Police will not guard woman suspected of shaking baby during child's final hours

Police have agreed not to stand watch over a woman suspected of shaking her baby during the critically-ill 14-week-old boy's final hours in a hospital room.

A High Court judge analysed the issue after police said they wanted to ensure that forensic evidence was not lost.

The judge heard that the woman was arrested on suspicion of attempted murder before being released on police bail without charge pending further investigation.

He was told that she could be charged with murder

Senior officers said a police presence was necessary because the boy was both a victim and a "crime scene".

The boy's parents were against the idea and wanted the judge to bar police from standing watch.

Mr Justice Baker analysed evidence at hearings in the Family Division of the High Court in London.

He said he was not aware of such an issue being raised before.

Last week he made an interim ruling barring an officer from being in the room with the woman while the boy's life was ebbing away pending analysis of more detailed evidence.

Mr Justice Baker on Friday gave specialists permission to stop providing life-support treatment to the 14-week-old boy - against his parents' wishes.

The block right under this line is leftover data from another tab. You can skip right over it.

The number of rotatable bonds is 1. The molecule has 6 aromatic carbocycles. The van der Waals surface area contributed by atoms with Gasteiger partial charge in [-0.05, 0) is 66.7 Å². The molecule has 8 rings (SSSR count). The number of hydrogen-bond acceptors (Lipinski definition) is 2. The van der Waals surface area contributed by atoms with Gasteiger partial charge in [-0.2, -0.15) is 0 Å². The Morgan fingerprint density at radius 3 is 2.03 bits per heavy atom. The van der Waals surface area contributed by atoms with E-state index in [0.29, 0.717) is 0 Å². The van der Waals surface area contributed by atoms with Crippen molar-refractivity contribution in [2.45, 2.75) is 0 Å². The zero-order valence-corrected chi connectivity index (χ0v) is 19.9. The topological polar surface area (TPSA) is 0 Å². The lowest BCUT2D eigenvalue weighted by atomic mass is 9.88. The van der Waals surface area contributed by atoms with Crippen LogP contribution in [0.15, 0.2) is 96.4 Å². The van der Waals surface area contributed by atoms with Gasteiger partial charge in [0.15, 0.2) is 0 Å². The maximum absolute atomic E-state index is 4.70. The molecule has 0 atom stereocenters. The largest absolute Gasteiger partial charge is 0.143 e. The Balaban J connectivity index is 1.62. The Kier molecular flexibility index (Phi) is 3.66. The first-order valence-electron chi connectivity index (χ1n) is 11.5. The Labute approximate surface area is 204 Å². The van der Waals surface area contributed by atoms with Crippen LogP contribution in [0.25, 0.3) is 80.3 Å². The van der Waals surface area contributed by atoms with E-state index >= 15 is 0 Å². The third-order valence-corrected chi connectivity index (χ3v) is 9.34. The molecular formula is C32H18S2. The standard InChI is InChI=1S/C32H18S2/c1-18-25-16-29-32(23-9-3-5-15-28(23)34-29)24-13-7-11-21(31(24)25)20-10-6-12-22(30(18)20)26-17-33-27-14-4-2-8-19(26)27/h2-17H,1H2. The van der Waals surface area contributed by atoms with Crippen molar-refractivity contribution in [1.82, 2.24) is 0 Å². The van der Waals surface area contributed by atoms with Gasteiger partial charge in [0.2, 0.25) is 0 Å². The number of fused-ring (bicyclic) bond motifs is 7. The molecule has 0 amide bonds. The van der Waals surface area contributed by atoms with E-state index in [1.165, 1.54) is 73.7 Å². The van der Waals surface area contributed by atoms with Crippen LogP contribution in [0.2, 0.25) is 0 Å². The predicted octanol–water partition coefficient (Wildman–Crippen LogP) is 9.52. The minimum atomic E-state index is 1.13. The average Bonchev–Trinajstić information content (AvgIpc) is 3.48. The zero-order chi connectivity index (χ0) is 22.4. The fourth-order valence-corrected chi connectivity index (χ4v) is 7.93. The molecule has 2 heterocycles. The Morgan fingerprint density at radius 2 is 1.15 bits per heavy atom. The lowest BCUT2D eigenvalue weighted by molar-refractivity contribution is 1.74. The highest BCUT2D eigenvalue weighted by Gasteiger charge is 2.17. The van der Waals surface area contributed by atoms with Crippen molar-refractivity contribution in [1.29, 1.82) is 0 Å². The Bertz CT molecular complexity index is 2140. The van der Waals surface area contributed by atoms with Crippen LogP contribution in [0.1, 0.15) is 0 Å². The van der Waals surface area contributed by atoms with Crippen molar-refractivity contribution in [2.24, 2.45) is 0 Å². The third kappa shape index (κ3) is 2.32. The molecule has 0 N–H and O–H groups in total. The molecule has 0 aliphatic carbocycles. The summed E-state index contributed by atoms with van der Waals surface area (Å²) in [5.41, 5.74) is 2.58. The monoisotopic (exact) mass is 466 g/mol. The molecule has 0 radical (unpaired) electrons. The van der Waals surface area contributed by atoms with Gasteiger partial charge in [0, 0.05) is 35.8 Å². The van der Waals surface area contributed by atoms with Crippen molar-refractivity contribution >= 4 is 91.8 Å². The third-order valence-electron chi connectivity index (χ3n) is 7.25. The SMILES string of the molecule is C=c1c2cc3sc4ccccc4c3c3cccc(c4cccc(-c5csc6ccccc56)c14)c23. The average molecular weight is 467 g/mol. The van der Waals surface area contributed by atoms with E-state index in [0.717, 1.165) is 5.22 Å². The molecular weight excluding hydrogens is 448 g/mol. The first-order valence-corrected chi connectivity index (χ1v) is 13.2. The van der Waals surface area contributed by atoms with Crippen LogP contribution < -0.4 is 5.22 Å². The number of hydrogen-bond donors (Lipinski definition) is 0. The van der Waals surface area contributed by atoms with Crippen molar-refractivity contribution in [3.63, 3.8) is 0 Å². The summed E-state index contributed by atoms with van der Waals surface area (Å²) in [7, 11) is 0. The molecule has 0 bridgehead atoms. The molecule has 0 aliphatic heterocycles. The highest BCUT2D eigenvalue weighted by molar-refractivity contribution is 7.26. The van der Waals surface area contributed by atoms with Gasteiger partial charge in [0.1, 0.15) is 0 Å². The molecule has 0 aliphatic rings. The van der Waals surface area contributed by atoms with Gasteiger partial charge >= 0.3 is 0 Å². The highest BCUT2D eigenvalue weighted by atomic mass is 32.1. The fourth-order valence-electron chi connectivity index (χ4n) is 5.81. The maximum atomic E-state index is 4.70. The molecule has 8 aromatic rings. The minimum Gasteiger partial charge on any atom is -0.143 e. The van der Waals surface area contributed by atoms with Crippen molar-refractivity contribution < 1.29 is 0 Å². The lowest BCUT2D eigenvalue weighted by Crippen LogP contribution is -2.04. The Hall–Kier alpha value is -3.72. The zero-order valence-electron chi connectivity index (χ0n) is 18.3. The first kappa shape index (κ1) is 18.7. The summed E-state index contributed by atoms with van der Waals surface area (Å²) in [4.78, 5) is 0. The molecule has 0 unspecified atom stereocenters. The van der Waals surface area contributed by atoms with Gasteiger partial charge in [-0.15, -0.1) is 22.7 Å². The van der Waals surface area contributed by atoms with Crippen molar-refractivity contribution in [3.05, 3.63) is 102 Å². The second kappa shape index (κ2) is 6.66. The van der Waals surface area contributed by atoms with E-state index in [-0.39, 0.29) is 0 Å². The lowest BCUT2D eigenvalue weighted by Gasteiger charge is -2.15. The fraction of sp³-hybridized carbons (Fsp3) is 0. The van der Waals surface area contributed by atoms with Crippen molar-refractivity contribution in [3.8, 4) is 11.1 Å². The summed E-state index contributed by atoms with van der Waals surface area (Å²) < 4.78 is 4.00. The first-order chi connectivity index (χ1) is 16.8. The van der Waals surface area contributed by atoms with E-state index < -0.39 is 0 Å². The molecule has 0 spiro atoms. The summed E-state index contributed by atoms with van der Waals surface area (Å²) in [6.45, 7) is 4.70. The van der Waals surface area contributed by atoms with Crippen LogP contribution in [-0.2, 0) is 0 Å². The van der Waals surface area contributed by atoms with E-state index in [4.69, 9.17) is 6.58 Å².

Specialists said the boy had irreversible brain damage. They said tests showed that treatment was futile but was hurting him.

Mr Justice Baker ruled that medics should provide only palliative care to the baby boy.

Hospital bosses asked the judge to consider whether life-support treatment should continue.

He said he had taken account of the wishes and feelings of the baby's parents.

But the judge said medical evidence showed that the boy was suffering and that ''tragically'' he was going to die ''very soon'' in any event.

''There is absolutely no quality of life for this little boy,'' said Mr Justice Baker.

''It is not life as anyone would recognise it.''

Mr Justice Baker added: ''He has no prospect of recovery.''

The judge said no-one involved could be identified but he said Metropolitan Police officers were investigating.

Both parents, who come from Africa, were represented by senior barristers in their fight for continued treatment.

The woman had been granted legal aid and was represented by Edward Devereux QC.

The man did not qualify for legal aid but Deirdre Fottrell QC represented him for free.

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